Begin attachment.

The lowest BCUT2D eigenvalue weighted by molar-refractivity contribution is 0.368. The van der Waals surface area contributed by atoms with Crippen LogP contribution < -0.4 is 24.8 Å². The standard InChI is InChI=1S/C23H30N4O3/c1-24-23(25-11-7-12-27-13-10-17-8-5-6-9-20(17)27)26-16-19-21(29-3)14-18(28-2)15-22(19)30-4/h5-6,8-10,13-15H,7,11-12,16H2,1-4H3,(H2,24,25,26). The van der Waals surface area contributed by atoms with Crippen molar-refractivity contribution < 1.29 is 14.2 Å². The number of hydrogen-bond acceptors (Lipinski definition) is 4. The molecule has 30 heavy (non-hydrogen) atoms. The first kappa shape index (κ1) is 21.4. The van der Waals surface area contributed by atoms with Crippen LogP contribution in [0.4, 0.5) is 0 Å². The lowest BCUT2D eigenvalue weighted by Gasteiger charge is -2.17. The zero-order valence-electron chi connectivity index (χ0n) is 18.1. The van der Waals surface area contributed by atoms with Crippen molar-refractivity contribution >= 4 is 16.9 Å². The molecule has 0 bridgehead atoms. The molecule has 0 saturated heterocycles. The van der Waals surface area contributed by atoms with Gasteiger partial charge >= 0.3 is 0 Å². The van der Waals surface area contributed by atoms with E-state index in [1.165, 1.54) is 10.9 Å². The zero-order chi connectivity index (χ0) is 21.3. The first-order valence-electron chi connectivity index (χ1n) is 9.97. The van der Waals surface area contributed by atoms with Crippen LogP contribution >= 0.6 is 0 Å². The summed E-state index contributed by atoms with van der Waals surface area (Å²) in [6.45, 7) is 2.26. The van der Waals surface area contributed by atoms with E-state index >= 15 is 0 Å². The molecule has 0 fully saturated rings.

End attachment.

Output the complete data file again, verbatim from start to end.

The lowest BCUT2D eigenvalue weighted by molar-refractivity contribution is 0.368. The van der Waals surface area contributed by atoms with Crippen LogP contribution < -0.4 is 24.8 Å². The standard InChI is InChI=1S/C23H30N4O3/c1-24-23(25-11-7-12-27-13-10-17-8-5-6-9-20(17)27)26-16-19-21(29-3)14-18(28-2)15-22(19)30-4/h5-6,8-10,13-15H,7,11-12,16H2,1-4H3,(H2,24,25,26). The van der Waals surface area contributed by atoms with Crippen molar-refractivity contribution < 1.29 is 14.2 Å². The number of hydrogen-bond acceptors (Lipinski definition) is 4. The molecule has 30 heavy (non-hydrogen) atoms. The first kappa shape index (κ1) is 21.4. The van der Waals surface area contributed by atoms with Crippen LogP contribution in [0.4, 0.5) is 0 Å². The lowest BCUT2D eigenvalue weighted by Gasteiger charge is -2.17. The zero-order valence-electron chi connectivity index (χ0n) is 18.1. The van der Waals surface area contributed by atoms with Crippen molar-refractivity contribution >= 4 is 16.9 Å². The molecule has 0 bridgehead atoms. The molecule has 0 saturated heterocycles. The van der Waals surface area contributed by atoms with Gasteiger partial charge >= 0.3 is 0 Å². The van der Waals surface area contributed by atoms with E-state index in [1.165, 1.54) is 10.9 Å². The zero-order chi connectivity index (χ0) is 21.3. The first-order valence-electron chi connectivity index (χ1n) is 9.97. The van der Waals surface area contributed by atoms with Crippen LogP contribution >= 0.6 is 0 Å². The summed E-state index contributed by atoms with van der Waals surface area (Å²) in [6.45, 7) is 2.26. The van der Waals surface area contributed by atoms with E-state index >= 15 is 0 Å². The molecule has 0 fully saturated rings.